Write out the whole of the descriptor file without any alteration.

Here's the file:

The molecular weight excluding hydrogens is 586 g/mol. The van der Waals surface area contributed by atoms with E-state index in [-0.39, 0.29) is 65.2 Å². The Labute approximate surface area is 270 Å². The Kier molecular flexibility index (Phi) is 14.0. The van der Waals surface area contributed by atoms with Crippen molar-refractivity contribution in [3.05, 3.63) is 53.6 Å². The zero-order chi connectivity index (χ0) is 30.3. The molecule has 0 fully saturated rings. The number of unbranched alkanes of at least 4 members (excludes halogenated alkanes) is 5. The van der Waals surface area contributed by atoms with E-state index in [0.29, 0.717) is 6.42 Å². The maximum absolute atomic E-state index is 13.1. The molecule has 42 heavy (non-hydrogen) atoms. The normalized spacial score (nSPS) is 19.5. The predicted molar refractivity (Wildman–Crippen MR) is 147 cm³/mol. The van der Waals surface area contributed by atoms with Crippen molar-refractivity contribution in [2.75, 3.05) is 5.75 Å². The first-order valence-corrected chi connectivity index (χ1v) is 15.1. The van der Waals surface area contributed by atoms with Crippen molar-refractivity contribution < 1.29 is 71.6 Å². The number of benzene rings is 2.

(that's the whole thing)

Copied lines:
The molecular weight excluding hydrogens is 586 g/mol. The van der Waals surface area contributed by atoms with E-state index in [-0.39, 0.29) is 65.2 Å². The Labute approximate surface area is 270 Å². The Kier molecular flexibility index (Phi) is 14.0. The van der Waals surface area contributed by atoms with Crippen molar-refractivity contribution in [3.05, 3.63) is 53.6 Å². The zero-order chi connectivity index (χ0) is 30.3. The molecule has 0 fully saturated rings. The number of unbranched alkanes of at least 4 members (excludes halogenated alkanes) is 5. The van der Waals surface area contributed by atoms with E-state index in [0.29, 0.717) is 6.42 Å². The maximum absolute atomic E-state index is 13.1. The molecule has 42 heavy (non-hydrogen) atoms. The normalized spacial score (nSPS) is 19.5. The predicted molar refractivity (Wildman–Crippen MR) is 147 cm³/mol. The van der Waals surface area contributed by atoms with Crippen molar-refractivity contribution in [2.75, 3.05) is 5.75 Å². The first-order valence-corrected chi connectivity index (χ1v) is 15.1. The van der Waals surface area contributed by atoms with Crippen molar-refractivity contribution < 1.29 is 71.6 Å². The number of benzene rings is 2.